Friday, August 27, 2010

The Economist - Banyan: Vale of tears


Vale of tears

In Kashmir freedom is much farther than a stone’s-throw away

OWAIS hardly looks like a serious danger to the security of India. Slender and frail, he says he is 17 but seems younger as he basks shyly in the praise of the men gathered in a garden in Srinagar, summer capital of Indian-ruled Kashmir. But he is proud to show off the scars and stitch-marks that cover his belly. He has just emerged from hospital, lucky to be alive. He took a bullet in an anti-Indian protest on August 2nd in Kupwara, some 90km (56 miles) away. His uncle died that day, one of more than 60 people, mostly young, killed in a wave of unrest that began on June 11th. Owais and those like him have presented the Indian government with a new and perhaps insoluble Kashmir crisis.
They are self-proclaimed “stone-pelters”, named after their weapon of choice. Well-organised—on Facebook, to a large extent—the pelters emerge at short notice to throw stones at police stations and other targets, and get shot at. In response to their protests much of the Kashmir valley that surrounds Srinagar has been shut down—both byhartals, or strikes, called by separatist leaders, and by government-imposed curfews. On most days, Srinagar is a ghost town of shuttered shops and empty streets. Paramilitaries point their rifles out from bunkers or lounge on street corners, idly tapping their lathis (heavy batons) on their padded legs. On the one or two designated “shopping days” each week, the traffic is gridlocked.
Setting the hartal “calendar” is Syed Ali Shah Geelani, an 81-year-old separatist leader. It is in his garden that Owais waits. When the old man emerges, he kisses the boy on both cheeks and the forehead, hugs him tight, and poses for a photograph with him. Mr Geelani seems a strange icon for a movement of teen-aged Facebookers. Few share his Islamist pro-Pakistan ideology. And many still seem to be ignoring his edict to give up throwing stones and stick to peaceful protest. But, unlike other political leaders, Mr Geelani has never wavered in his refusal to compromise with Indian rule. Sheer, cussed consistency has earned him a pivotal role. So have India’s past tactics to divide its opponents. More moderate separatists, who have engaged in “dialogue” with India, have had nothing to show for it, and ended discredited and compromised. This seems less clever than it did at the time. Now Mr Geelani ignores a call for talks from India’s prime minister, Manmohan Singh.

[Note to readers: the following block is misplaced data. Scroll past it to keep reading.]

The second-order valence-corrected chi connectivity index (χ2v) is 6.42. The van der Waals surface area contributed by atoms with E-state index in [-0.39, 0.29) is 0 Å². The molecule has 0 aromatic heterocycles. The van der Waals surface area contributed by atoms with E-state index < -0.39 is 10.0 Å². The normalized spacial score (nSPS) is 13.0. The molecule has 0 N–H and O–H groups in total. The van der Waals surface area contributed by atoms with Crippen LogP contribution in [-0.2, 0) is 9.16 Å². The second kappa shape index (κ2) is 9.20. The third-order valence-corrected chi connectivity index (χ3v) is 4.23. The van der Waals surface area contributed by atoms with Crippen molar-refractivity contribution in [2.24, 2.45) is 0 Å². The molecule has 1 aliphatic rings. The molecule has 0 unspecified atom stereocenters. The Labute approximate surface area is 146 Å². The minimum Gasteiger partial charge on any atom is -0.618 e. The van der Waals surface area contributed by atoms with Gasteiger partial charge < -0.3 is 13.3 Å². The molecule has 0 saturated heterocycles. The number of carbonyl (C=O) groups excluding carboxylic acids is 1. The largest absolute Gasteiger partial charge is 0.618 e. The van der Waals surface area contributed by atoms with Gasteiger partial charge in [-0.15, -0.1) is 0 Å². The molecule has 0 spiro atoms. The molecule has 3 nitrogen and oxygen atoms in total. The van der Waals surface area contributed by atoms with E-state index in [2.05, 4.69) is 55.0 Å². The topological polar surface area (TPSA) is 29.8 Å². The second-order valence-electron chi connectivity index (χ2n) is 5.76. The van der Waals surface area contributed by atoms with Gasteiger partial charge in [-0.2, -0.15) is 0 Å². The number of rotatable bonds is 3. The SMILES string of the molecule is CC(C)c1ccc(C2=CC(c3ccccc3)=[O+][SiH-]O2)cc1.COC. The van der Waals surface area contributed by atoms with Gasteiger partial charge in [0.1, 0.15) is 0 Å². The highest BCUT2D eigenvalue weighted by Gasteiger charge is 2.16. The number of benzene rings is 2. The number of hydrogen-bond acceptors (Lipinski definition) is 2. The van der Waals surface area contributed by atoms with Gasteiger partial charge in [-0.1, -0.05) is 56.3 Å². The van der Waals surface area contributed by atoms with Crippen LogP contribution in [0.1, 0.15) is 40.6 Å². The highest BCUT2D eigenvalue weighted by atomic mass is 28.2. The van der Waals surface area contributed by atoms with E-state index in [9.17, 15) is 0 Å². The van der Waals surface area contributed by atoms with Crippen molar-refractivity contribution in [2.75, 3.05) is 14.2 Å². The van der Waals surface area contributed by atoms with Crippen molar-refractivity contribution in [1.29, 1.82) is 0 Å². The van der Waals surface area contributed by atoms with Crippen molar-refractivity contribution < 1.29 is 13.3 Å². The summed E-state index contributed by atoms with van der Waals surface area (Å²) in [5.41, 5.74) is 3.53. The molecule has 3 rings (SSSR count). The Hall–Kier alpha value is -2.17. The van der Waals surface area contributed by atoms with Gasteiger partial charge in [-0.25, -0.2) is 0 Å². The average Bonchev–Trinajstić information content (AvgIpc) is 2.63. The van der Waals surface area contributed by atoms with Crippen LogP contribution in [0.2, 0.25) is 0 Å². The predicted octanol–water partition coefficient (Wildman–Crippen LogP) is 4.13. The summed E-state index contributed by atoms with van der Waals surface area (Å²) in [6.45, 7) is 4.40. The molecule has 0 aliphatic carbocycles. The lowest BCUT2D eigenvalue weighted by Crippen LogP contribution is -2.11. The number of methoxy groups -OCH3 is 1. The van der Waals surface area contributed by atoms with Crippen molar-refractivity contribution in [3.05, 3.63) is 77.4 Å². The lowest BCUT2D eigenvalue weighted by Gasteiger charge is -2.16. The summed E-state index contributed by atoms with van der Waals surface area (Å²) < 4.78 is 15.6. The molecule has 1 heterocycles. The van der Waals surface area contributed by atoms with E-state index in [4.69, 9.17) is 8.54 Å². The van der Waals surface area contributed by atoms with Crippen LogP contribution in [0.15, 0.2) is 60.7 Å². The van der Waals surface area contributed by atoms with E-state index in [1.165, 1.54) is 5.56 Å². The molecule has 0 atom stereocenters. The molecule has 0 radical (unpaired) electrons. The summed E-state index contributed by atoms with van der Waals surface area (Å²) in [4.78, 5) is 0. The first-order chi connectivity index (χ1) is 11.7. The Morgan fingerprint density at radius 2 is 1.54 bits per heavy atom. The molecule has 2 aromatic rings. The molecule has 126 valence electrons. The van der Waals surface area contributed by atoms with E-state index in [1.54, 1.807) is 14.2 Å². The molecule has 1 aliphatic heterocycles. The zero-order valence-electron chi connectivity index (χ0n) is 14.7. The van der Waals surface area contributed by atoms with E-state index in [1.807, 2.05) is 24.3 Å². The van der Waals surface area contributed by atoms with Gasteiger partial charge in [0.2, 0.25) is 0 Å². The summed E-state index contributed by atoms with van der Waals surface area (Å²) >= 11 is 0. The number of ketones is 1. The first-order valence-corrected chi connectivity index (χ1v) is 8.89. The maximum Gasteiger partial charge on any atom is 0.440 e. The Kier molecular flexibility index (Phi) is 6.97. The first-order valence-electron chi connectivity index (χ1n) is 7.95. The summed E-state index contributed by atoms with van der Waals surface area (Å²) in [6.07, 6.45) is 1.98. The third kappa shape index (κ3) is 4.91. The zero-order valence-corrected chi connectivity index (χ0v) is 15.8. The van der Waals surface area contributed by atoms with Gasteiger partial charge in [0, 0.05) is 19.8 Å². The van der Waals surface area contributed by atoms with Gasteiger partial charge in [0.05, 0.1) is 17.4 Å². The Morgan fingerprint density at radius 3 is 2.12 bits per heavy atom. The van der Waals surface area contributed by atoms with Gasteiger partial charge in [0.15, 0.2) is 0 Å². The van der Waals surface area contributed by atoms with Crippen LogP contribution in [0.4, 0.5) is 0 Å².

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Thursday, August 19, 2010

The Economist - China and India : Contest of the Century

China and India

Contest of the century

As China and India rise in tandem, their relationship will shape world politics. Shame they do not get on better

A HUNDRED years ago it was perhaps already possible to discern the rising powers whose interaction and competition would shape the 20th century. The sun that shone on the British empire had passed midday. Vigorous new forces were flexing their muscles on the global stage, notably America, Japan and Germany. Their emergence brought undreamed-of prosperity; but also carnage on a scale hitherto unimaginable.
Now digest the main historical event of this week: China has officially become the world’s second-biggest economy, overtaking Japan. In the West this has prompted concerns about China overtaking the United States sooner than previously thought. But stand back a little farther, apply a more Asian perspective, and China’s longer-term contest is with that other recovering economic behemoth: India. These two Asian giants, which until 1800 used to make up half the world economy, are not, like Japan and Germany, mere nation states. In terms of size and population, each is a continent—and for all the glittering growth rates, a poor one.

Not destiny, but still pretty important

So caveats abound. Yet as the years roll forward, the chances are that it will increasingly come down once again to the two Asian giants facing each other over a disputed border (see article). How China and India manage their own relationship will determine whether similar mistakes to those that scarred the 20th century disfigure this one.This is uncharted territory that should be seen in terms of decades, not years. Demography is not destiny. Nor for that matter are long-range economic forecasts from investment banks. Two decades ago Japan was seen as the main rival to America. Countries as huge and complicated as China can underachieve or collapse under their own contradictions. In the short term its other foreign relationships may matter more, even in Asia: there may, for instance, be a greater risk of conflict between rising China and an ageing but still powerful Japan. Western powers still wield considerable influence.
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